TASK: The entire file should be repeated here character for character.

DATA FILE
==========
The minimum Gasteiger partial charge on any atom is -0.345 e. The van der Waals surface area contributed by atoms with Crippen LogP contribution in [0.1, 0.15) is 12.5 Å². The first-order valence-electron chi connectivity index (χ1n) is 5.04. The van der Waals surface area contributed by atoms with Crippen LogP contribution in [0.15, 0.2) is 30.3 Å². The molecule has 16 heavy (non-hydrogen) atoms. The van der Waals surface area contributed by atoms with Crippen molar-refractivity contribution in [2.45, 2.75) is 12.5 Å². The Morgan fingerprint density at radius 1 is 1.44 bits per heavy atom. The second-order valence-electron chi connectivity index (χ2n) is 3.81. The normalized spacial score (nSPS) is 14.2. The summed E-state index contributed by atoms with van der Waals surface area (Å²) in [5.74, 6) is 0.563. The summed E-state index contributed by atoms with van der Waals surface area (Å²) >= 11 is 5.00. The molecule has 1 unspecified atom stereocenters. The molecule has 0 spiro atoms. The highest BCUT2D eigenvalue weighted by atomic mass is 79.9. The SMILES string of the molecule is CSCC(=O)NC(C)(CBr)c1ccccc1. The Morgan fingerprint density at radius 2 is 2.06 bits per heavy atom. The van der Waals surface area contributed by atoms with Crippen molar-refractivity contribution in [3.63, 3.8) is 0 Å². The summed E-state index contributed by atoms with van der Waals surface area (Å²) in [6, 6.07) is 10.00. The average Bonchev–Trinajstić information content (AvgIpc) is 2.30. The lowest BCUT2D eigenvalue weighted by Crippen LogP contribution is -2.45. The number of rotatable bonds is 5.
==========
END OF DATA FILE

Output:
The minimum Gasteiger partial charge on any atom is -0.345 e. The van der Waals surface area contributed by atoms with Crippen LogP contribution in [0.1, 0.15) is 12.5 Å². The first-order valence-electron chi connectivity index (χ1n) is 5.04. The van der Waals surface area contributed by atoms with Crippen LogP contribution in [0.15, 0.2) is 30.3 Å². The molecule has 16 heavy (non-hydrogen) atoms. The van der Waals surface area contributed by atoms with Crippen molar-refractivity contribution in [2.45, 2.75) is 12.5 Å². The Morgan fingerprint density at radius 1 is 1.44 bits per heavy atom. The second-order valence-electron chi connectivity index (χ2n) is 3.81. The normalized spacial score (nSPS) is 14.2. The summed E-state index contributed by atoms with van der Waals surface area (Å²) in [5.74, 6) is 0.563. The summed E-state index contributed by atoms with van der Waals surface area (Å²) >= 11 is 5.00. The molecule has 1 unspecified atom stereocenters. The molecule has 0 spiro atoms. The highest BCUT2D eigenvalue weighted by atomic mass is 79.9. The SMILES string of the molecule is CSCC(=O)NC(C)(CBr)c1ccccc1. The Morgan fingerprint density at radius 2 is 2.06 bits per heavy atom. The van der Waals surface area contributed by atoms with Crippen molar-refractivity contribution in [3.63, 3.8) is 0 Å². The summed E-state index contributed by atoms with van der Waals surface area (Å²) in [6, 6.07) is 10.00. The average Bonchev–Trinajstić information content (AvgIpc) is 2.30. The lowest BCUT2D eigenvalue weighted by Crippen LogP contribution is -2.45. The number of rotatable bonds is 5.